Were it not for both index fingers being broken in a rugby game at age 12, Seiji Ozawa, then a fledgling concert pianist, might not have turned to composition and conducting.
Now after a brilliant career, highlighted primarily by serving at the helm of the Boston Symphony Orchestra for 29 years, Ozawa has been named one of the this year’s Kennedy Center Honorees.
Ozawa, 80, known for trading in the stuffy attire of an orchestra conductor for white turtlenecks and flowing hair, brought both a modern style and Asian flair to the podium.
Boston-based critic Michael Steinberg described first seeing Ozawa in 1964 as observing “ …a kind of lightness and grace that was in the music-making, but above all a physical gift for conducting that I’ve never seen surpassed by any other conductor.” In Ozawa, Steinberg saw “an incredible current of energy that seemed to begin in the small of the back and flow up the spine and across the shoulders, along the arms, through the hands all the way to the point of the stick, and into the air beyond. It was a beautiful thing to watch.”
Before Boston, Ozawa made his mark across North America with stints as an assistant conductor at the New York Philharmonic under Leonard Bernstein and Herbert Von Karajan. He went on to musical directorships in Chicago, Toronto and San Francisco, before finding his ultimate home in Boston.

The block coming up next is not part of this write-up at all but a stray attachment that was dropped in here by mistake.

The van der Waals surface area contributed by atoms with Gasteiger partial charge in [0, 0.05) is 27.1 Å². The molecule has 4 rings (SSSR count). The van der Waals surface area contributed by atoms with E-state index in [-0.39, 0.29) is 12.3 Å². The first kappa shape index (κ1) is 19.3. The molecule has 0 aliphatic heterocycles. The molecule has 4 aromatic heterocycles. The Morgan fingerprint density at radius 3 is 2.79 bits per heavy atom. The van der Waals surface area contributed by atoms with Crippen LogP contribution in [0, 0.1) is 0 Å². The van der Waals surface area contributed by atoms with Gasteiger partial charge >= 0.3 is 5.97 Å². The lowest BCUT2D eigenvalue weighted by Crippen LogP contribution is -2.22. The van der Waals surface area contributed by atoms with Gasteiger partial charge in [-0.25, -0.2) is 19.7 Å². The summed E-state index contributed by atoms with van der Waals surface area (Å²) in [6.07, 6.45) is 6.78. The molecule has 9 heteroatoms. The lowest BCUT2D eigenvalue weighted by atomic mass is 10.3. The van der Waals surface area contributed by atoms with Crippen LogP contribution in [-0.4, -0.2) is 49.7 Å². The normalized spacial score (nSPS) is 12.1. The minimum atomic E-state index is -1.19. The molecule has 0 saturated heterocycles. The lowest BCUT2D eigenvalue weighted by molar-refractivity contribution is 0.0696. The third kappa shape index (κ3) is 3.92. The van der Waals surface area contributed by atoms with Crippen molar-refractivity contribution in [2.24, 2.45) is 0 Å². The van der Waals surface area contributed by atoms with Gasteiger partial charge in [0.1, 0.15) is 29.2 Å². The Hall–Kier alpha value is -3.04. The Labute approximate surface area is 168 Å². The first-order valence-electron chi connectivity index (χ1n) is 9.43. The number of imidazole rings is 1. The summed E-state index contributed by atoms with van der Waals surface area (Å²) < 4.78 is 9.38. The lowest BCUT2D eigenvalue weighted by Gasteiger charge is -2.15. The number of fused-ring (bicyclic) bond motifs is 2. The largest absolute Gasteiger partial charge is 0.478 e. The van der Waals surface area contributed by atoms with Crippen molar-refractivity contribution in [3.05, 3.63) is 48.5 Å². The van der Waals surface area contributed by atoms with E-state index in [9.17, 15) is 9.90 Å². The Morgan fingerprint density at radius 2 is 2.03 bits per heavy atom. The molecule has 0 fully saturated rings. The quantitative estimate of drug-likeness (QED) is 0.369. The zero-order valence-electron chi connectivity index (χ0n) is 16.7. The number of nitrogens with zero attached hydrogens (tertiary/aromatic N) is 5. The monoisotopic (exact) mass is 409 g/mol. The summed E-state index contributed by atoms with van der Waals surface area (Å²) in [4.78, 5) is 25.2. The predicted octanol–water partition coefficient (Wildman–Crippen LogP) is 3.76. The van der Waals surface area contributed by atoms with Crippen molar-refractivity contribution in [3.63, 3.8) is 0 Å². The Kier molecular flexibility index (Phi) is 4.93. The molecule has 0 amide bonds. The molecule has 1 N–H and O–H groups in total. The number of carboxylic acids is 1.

Born into a Japanese family living in Manchuria when it was an occupied province in China, Ozawa’s family returned to Japan where his musical studies began at age 7.
In December, Ozawa will be honored along with the rock band, the Eagles, songwriter Carole King, director George Lucas, and actresses Cicely Tyson and Rita Moreno.
The Kennedy Center has honored recipients at its December fundraiser to celebrate their lifetime contributions to American culture through the performing arts. Honorees are selected by the center’s board of trustees based on excellence.